The Poland doubles team of Colin Larouere and Rodrigo Catunda finished third.
VINDICATOR STAFF REPORT
ROCKY RIVER -- Howland High sophomore Ryan Trapp qualified for the state tennis tournament last season with doubles partner and brother Kevin.
Ryan is going again as a second seed, this time with brother Jason, a junior.
The Trapp brothers rolled through St. Ignatius 6-0, 6-2 in the Division I semifinals Saturday before losing to Shaker Heights 6-2, 6-2 in the title match at Tri-City Park.
"They blew past St. Ignatius and were really playing fine," said Barb Trapp, Howland coach and mother. "Then they changed to indoors and for some reason things didn't go well."
For one, Ryan suffered a nosebleed when he was hit with a return volley.
"It hurt my concentration. I couldn't think as well," said Ryan, whose team trailed 2-1 in the first set when the injury occurred.
Jason said, "It seemed to go downhill from there."
Still, the brothers admitted, they were facing strong competition in Shaker Heights' John Goheen and Matt Smith.
"We felt more confident in the first match," Ryan said. "We were a little bit nervous in the second match because I knew how good they were."
Now it's a matter of preparing for the state tournament held Friday and Saturday at Ohio State's Stickney Tennis Center in Columbus.
It will be Jason's first.
"I always wanted to go," Jason said. "My dad would take us down to watch. It's pretty cool now that we're there playing."
Canfield's Shalin Shah
Standing between Canfield senior Shalin Shah and a district championship was Chardon's Stephen Rozek, whom Canfield coach Larry Davis calls a favorite to win a state title.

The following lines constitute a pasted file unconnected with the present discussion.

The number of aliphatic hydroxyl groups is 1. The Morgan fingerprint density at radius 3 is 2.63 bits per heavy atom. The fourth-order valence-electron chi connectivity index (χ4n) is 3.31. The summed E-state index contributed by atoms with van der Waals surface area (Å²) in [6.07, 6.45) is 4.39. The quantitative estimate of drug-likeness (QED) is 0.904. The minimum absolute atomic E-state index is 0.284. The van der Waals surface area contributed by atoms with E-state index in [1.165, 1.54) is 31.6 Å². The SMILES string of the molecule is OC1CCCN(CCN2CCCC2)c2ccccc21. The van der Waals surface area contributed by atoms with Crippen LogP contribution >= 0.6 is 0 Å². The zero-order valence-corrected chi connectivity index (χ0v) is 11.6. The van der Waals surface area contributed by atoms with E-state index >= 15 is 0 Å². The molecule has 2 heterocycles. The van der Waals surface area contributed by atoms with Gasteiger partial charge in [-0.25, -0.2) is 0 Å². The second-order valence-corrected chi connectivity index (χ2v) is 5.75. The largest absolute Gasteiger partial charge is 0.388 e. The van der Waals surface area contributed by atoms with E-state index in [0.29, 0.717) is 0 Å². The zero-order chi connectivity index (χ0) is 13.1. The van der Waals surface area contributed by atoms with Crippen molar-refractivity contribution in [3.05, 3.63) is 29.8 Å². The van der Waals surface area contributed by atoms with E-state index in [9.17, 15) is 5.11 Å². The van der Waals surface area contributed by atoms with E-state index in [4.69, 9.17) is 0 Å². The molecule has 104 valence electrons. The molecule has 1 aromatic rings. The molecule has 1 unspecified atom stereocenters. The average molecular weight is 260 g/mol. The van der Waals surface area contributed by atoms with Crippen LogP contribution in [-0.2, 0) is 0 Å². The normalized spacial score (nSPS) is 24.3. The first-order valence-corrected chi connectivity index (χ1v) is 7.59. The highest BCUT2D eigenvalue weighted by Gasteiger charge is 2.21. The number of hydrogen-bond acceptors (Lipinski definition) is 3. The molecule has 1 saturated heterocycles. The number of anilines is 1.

Rozek beat Shah 6-0, 6-3 to claim the singles title at Tri-City Park.
"Supposedly he's the best kid in the state," Shah said. "He just overpowered me."
In his 6-4, 6-4 semifinal victory over Medina's Patrick Thompson, Shah proved to himself that he could overcome top competition, since he "didn't beat anyone good in a long time."
"I played consistently and smart," he said.
Shah advanced to state one year after he and Chris Kuppler finished second in doubles.
"It's a new experience," Shah said of singles. "I wanted to play singles before I graduated so I wouldn't have to look back and say I never played."
Davis said, "It's natural for a good player, at some point, to test the waters and see what he can do."
MASSILLON -- Headed to its first state tennis tournament, the Poland boys doubles team of seniors Colin Larouere and Rodrigo Catunda earned a third seed in Division II by splitting two district matches Saturday in Massillon and North Canton.
Larouere and Catunda defeated University School's Sammy Sidu and Adam Oesterie 6-4, 6-1 in the third-place match at the North Canton Racquet Club.
"It's good to get this three seed so we don't have to play a No. 1 at state. It was a crucial match," said Larouere, who, with Catunda, qualified for state on Thursday.
Impressive in Poland's seeding was the way Larouere and Catunda responded after losing 6-4, 7-6 (8-6) to Beachwood's Mike Aronson and Reid Syneneerg at the Massillon Jackson Community Courts.
"They had a rough start in the morning," Poland coach Janice Wilson said.
Larouere said, "We weren't warmed up. We came out cold like we never hit a ball before. It was pretty ugly at the start."
The 45 minutes between matches proved important for the Bulldogs.
"We took a drive to calm them down and talk about it," Wilson said. "They knew they didn't want to go [to state] as a four seed."
Mistakes in which the team made early in the day -- problems with serving and failure to put easy shots away -- were gone by the second match.
"They played their game the second half of the day," Wilson said. "Their volleys were strong and they were getting their first serves in."
The state tournament is the first for Larouere and Catunda, a foreign exchange student from Brazil.
In the beginning, Catunda didn't understand the magnitude of his team's accomplishment. He does now.
"When we started to play, I didn't think we'd go that far. Then we started winning those matches," he said. "I'm going to state. It's a big thing for me."